Examples of useful cation exchange materials include gelled or porously-shaped cation exchange resins produced by introducing sulfonic acid groups or carboxylic acid groups into a polymer or copolymer base of, for example, styrenic polymers or copolymers such as polystyrene and the like, acrylic polymers or copolymers such as polyacrylic resins and the like, methacrylic polymers and copolymers such as polymethacrylic resins and the like and tetrafluorethylenic polymers or copolymers such as polytetrafluoroethylene and the like, or into a modified polymer or copolymer base to be prepared by modifying the polymers or copolymers with a crosslinking agent such as divinylbenzene or the like. The cation exchange materials further include phosphoric and phosphorous acid resins as well as inorganic cation exchange materials such as zeolite, silica gel and the like.

Specific examples include cation exchange resins sold under the trade designations AMBERLITE® and DOWEX® from Rohm & Haas Co. and Dow Chemical Co., respectively. More specific examples include: exchange resins under the trade designation AMBERLITE, such as IR-100, IR-105, IR-105 G, IR-112, IR-120, IR-122, IR-124, IRC-50, IRC-76, and IRC-84SP; resins under the trade designation DUOLITE, such as C-280, C-291, C-433 and C-464 from Rohm & Haas Co.; C-464 from Sumitomo Chemical Co.; resins under the trade designation DOWEX, such as HGRW2, HCR-S, HGRW2, MWC-1, 50WX2, 50WX4, and 50WX8 and resins under the trade designation MONOSPHERE DOWEX, such as C350, C500 and C650 from Dow Chemical Co.; lonac CC and C-267 from Sybron; various cation exchange resins from Organo Co.; and those under the designation DIAION, such as PK216H, PK212, PK 228, HPK25, SK-1 BS, SK-104, SK-112, SK-112, SK-116, WK10, WK11, WK20, WK40 and WK100 from Mitsubishi Kasei Corp; and Lewatit CNP80 from Bayer. In one embodiment, the cation exchange resin is at least one of IRC-84SP from Rohm & Haas Co.; MONOSPHERE DOWEX C350, C500 and C650 from Dow Chemical Co.; PK216H, PK212 and WK40 from Mitsubishi Kasei Corp and Lewatit CNP80 from Bayer.

Any known method may be employed, in accordance with the identity and form of the cation exchange material, for contacting the solution containing an onium hydroxide and/or an onium salt with the cation exchange material. For instance, a column system may be employed where the solution containing the onium compound is passed through a column filled with a cation exchange material. Alternatively a batch system may be utilized where a cation exchange material is added to the solution containing the onium compound so that the latter is brought into contact with the former by stirring, and thereafter the mixture is filtered for solid-liquid separation.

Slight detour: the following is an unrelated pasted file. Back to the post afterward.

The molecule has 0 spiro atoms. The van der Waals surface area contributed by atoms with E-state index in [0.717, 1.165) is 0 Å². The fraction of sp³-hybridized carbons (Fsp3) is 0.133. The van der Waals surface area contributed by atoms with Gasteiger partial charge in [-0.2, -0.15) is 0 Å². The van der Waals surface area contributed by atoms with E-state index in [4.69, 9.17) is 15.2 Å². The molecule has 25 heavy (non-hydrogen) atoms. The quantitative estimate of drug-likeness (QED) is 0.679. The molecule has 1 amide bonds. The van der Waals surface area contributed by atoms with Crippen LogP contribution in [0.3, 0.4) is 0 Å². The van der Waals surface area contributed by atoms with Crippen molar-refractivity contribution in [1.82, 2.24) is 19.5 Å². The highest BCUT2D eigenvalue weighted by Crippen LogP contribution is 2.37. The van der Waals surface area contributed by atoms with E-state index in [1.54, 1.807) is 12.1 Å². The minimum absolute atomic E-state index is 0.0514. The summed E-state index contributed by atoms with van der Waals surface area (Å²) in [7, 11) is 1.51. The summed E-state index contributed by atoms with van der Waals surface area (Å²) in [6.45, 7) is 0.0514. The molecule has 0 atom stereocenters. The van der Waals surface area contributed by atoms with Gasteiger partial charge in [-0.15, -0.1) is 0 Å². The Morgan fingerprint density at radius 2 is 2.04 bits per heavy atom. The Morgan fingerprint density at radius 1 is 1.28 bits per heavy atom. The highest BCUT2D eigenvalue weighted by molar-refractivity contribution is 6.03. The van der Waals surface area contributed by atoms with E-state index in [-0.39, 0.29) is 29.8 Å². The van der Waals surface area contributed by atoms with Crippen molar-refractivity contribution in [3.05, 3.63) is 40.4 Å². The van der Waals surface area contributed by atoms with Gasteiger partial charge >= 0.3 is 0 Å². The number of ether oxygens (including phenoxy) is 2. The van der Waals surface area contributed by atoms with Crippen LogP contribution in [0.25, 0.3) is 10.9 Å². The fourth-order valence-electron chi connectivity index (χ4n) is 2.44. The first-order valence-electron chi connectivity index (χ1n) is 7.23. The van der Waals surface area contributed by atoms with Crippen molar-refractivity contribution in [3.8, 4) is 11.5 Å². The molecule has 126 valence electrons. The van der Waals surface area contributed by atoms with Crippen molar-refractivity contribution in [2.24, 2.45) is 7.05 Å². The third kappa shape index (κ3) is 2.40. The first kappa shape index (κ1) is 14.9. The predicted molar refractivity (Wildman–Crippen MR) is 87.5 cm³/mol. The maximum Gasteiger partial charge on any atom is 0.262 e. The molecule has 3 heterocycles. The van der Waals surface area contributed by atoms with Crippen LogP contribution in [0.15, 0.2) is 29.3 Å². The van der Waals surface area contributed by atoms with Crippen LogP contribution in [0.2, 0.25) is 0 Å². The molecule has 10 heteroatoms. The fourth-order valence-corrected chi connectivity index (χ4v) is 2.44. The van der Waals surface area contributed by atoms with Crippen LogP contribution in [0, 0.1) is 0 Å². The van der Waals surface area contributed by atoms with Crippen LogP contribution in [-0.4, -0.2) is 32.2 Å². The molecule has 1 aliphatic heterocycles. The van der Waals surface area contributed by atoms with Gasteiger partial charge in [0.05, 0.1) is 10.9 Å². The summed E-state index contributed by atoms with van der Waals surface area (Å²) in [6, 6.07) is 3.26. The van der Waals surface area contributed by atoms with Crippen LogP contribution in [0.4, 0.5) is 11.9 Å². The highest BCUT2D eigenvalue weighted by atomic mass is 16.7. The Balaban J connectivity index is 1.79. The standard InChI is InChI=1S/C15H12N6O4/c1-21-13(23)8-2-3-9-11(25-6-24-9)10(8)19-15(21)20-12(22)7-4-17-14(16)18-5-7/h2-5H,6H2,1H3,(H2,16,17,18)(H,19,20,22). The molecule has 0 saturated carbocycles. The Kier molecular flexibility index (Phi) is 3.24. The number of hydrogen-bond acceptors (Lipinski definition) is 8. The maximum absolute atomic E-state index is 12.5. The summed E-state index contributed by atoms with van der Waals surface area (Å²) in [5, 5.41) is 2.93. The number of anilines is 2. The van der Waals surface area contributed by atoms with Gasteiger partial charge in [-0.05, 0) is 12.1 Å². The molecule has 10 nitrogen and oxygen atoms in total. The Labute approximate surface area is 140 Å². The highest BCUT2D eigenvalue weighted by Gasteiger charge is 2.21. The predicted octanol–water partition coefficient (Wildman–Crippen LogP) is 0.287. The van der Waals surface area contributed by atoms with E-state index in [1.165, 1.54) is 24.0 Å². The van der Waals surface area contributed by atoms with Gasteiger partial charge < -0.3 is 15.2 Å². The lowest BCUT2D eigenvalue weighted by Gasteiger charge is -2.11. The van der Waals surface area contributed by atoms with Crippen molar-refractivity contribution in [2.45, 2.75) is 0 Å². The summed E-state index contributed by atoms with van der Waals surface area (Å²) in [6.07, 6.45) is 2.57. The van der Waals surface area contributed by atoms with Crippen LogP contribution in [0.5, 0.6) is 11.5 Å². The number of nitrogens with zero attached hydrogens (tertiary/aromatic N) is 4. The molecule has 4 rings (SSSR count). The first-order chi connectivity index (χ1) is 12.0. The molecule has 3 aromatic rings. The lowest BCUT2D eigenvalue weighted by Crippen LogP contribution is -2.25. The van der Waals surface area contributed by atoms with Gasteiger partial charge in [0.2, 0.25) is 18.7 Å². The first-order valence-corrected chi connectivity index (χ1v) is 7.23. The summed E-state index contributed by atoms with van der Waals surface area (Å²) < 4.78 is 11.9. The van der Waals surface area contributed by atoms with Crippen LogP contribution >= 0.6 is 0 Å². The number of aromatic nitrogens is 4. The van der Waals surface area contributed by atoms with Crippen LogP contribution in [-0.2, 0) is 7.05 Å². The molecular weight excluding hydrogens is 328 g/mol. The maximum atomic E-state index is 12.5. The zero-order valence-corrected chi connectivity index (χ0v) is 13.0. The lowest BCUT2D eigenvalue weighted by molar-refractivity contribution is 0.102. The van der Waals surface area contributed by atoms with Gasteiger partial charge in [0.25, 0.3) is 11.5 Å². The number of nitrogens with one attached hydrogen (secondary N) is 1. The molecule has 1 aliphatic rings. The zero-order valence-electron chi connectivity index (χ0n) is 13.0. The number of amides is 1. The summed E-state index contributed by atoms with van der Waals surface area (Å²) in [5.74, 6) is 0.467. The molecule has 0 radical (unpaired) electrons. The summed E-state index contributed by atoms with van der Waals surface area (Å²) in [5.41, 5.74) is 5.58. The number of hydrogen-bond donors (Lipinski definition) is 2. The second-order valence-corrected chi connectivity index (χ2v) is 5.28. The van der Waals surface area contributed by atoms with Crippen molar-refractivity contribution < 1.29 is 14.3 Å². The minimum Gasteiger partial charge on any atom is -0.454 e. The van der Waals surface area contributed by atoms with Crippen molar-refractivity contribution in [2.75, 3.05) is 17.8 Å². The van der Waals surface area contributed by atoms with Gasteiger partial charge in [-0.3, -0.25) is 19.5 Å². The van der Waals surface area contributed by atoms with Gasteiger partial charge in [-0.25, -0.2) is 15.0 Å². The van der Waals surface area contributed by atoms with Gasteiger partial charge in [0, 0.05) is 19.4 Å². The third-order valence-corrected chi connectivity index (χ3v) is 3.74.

The cation exchange material with the adsorbed onium cations is then contacted with a solution of an inorganic base such as an alkali metal hydroxide or ammonium hydroxide whereby the adsorbed onium cations are eluted and removed therefrom forming a solution of the desired onium hydroxide. In embodiments where a column system is employed, the base may be added to the column in a co-current or countercurrent fashion.

The basic aqueous solutions useful in this invention may be a solution of an inorganic base. In one embodiment the inorganic base is an alkali metal hydroxide or ammonium hydroxide. In another embodiment, the base is a strong base of an alkali metal selected from sodium hydroxide, potassium hydroxide and lithium hydroxide. The concentration of the base in the aqueous solution may vary over a wide range, and generally the aqueous solutions will contain from about 5%w to about 20 or 25% w of the base. In one embodiment, the concentration of the base is from about 5 to about 12%.

When the onium hydroxide is eluted from the cation ion exchange material containing the onium cations, it is desirable to minimize the amount of alkali metal or ammonium hydroxide collected. It is possible to reduce the amount of base collected by varying the flow rate of the basic solution and the concentration of the base contacting the cation exchange material. When ion exchange columns are used, desirable flow rates and concentrations vary depending on the identity of the cation exchange material as well as the identity of the base. Flow rates an concentration a levels can be determined in each instance by those skilled in the art.